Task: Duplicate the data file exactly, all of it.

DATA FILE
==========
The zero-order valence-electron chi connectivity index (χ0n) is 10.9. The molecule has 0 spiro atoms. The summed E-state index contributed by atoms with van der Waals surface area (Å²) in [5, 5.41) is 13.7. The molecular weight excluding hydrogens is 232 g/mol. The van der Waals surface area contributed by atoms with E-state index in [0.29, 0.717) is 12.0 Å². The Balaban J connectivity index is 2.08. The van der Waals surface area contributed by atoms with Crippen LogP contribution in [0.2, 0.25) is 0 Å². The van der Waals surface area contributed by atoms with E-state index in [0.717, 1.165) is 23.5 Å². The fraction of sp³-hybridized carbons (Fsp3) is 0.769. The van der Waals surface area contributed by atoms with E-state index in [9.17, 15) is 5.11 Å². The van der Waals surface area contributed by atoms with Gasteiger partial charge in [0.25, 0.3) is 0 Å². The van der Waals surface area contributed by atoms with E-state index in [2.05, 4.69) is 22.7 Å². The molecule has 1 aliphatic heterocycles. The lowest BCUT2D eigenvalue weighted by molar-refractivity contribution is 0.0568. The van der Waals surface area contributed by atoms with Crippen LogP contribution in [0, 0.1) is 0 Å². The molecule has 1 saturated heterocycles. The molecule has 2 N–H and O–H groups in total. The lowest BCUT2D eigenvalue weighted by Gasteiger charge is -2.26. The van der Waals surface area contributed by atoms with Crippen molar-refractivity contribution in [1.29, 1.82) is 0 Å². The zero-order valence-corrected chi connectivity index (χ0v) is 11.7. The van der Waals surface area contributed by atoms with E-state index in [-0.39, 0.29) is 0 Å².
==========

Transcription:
The zero-order valence-electron chi connectivity index (χ0n) is 10.9. The molecule has 0 spiro atoms. The summed E-state index contributed by atoms with van der Waals surface area (Å²) in [5, 5.41) is 13.7. The molecular weight excluding hydrogens is 232 g/mol. The van der Waals surface area contributed by atoms with E-state index in [0.29, 0.717) is 12.0 Å². The Balaban J connectivity index is 2.08. The van der Waals surface area contributed by atoms with Crippen LogP contribution in [0.2, 0.25) is 0 Å². The van der Waals surface area contributed by atoms with E-state index in [0.717, 1.165) is 23.5 Å². The fraction of sp³-hybridized carbons (Fsp3) is 0.769. The van der Waals surface area contributed by atoms with E-state index in [9.17, 15) is 5.11 Å². The van der Waals surface area contributed by atoms with Gasteiger partial charge in [0.25, 0.3) is 0 Å². The van der Waals surface area contributed by atoms with E-state index in [2.05, 4.69) is 22.7 Å². The molecule has 1 aliphatic heterocycles. The lowest BCUT2D eigenvalue weighted by molar-refractivity contribution is 0.0568. The van der Waals surface area contributed by atoms with Crippen LogP contribution in [0, 0.1) is 0 Å². The molecule has 1 saturated heterocycles. The molecule has 2 N–H and O–H groups in total. The lowest BCUT2D eigenvalue weighted by Gasteiger charge is -2.26. The van der Waals surface area contributed by atoms with Crippen molar-refractivity contribution in [1.29, 1.82) is 0 Å². The zero-order valence-corrected chi connectivity index (χ0v) is 11.7. The van der Waals surface area contributed by atoms with E-state index in [-0.39, 0.29) is 0 Å².